In general, houses belonging to members of the same family surrounded a communal central space or afragh. A high wall, pierced by a solid wooden door – tabburt n wefragh –  often carved with Berber symbols, separated this family compound from the street. This yard or central space was meticulously organised, like everything in Kabylie. Every square inch was assigned its particular purpose or function, with nothing left to chance.

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Tabburt n wefragh

The sunny side of the courtyard was using for drying laundry,  stocking the logs used for heating in winter and drying figs, olives, peppers and medicinal herbs. Shaded by a fig or olive tree, both highly symbolic, the other side provided a shady spot to protect the family’s animals from the blazing sun of high summer.

Inside the house, as in a church or mosque, everything had to be placed in a specific spot and facing a specific direction. Opening the front door, visitors would immediately find themselves in the main communal space. A man who was not a member of the family would give a discreet cough, to warn any women nearby that there was a stranger in the house.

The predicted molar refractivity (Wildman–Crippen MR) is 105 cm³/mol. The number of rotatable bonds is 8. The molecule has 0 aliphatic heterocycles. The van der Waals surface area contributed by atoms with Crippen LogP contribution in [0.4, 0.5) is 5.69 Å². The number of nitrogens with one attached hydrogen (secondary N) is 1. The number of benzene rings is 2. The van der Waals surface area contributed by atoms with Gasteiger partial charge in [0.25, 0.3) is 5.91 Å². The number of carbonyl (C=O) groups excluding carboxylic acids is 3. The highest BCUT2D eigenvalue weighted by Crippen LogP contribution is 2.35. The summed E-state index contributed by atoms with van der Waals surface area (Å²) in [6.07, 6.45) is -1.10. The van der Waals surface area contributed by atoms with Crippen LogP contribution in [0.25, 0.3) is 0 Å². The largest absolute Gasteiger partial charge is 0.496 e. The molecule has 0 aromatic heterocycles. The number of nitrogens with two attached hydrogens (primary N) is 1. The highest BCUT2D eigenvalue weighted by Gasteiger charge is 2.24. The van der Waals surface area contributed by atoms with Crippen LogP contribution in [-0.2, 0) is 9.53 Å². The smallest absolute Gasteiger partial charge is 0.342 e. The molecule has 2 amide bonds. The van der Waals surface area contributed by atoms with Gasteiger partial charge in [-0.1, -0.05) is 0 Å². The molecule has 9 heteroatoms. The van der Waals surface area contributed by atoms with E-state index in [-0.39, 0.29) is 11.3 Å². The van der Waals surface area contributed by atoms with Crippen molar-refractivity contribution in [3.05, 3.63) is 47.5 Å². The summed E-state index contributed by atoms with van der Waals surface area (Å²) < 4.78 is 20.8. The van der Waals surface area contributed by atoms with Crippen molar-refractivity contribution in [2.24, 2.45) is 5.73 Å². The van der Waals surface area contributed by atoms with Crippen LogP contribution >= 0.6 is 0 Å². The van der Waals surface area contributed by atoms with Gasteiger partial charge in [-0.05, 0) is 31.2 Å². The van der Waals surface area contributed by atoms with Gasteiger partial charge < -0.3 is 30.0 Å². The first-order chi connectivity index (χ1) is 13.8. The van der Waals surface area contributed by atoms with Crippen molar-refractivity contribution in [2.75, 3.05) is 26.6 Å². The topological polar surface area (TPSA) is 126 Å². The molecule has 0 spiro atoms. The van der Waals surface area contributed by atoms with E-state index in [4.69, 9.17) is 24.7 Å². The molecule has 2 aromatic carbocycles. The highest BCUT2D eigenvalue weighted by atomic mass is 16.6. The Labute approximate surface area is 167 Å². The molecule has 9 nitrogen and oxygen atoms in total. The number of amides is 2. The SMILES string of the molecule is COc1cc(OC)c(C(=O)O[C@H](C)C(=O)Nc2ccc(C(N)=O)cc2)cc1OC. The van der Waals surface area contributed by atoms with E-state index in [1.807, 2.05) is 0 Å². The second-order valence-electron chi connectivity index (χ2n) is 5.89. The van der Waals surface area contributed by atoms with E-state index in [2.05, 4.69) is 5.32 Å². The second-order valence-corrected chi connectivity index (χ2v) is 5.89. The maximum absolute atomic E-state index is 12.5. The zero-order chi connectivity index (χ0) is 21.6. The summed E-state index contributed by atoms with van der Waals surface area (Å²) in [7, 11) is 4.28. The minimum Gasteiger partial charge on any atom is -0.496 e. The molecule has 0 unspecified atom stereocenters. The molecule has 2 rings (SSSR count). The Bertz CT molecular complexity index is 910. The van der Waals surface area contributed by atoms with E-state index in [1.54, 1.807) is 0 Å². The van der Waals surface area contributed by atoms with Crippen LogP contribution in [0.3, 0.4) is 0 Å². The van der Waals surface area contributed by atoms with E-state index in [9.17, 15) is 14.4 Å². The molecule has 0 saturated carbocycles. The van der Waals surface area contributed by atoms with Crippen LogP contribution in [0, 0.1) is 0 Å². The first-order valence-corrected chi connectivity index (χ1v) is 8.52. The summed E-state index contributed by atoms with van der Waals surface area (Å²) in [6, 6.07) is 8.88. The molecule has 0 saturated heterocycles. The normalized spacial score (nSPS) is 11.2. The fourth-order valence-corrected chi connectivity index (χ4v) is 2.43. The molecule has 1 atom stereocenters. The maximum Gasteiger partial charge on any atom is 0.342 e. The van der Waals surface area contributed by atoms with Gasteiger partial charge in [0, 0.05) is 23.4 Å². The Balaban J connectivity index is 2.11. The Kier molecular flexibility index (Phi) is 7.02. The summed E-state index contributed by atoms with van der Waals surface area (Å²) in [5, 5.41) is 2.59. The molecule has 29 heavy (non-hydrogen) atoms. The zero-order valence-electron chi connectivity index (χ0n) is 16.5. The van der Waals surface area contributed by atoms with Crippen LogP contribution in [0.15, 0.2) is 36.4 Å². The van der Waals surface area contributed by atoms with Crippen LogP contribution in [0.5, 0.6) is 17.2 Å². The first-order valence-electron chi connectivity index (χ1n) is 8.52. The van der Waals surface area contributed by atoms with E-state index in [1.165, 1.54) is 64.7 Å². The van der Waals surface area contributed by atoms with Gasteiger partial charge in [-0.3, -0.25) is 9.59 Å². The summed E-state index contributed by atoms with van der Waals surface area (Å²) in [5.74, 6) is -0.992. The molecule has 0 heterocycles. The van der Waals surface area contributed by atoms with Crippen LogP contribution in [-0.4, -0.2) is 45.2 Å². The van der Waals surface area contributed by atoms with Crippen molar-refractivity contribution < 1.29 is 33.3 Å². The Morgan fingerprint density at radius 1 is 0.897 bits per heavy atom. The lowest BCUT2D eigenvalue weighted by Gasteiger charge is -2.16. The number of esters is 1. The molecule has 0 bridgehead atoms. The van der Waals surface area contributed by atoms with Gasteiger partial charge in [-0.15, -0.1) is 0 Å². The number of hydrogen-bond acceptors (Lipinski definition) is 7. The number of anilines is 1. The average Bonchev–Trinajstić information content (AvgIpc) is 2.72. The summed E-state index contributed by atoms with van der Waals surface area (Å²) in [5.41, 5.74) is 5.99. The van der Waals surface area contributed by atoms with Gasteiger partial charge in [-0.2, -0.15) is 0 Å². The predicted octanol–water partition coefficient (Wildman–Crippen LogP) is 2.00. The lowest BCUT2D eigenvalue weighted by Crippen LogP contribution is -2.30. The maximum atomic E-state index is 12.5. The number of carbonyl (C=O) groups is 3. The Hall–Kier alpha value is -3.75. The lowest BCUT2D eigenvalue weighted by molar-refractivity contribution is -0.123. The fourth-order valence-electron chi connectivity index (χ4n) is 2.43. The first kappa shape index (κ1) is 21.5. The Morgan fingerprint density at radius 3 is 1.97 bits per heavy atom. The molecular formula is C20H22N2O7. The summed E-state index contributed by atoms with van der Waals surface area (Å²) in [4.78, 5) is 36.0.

In one corner of the room would be an open fireplace, lkanoun, embedded in the wall  and used both for heating and cooking. On my first trip to Kabylie, my mother-in-law  heated up some couscous for us over this type of open fire, which gave the food a delicious smoky taste.


On the other side of the main room, there would be a waist-high wall, tadekwant, behind which the animals were kept in winter, providing a source of natural heating during the long winter months. A loft above this makeshift stable would be filled with large clay amphorae or ikoufan — T. calls them ashvayli — containing enough grains, oil, acorns and dried figs to last the winter.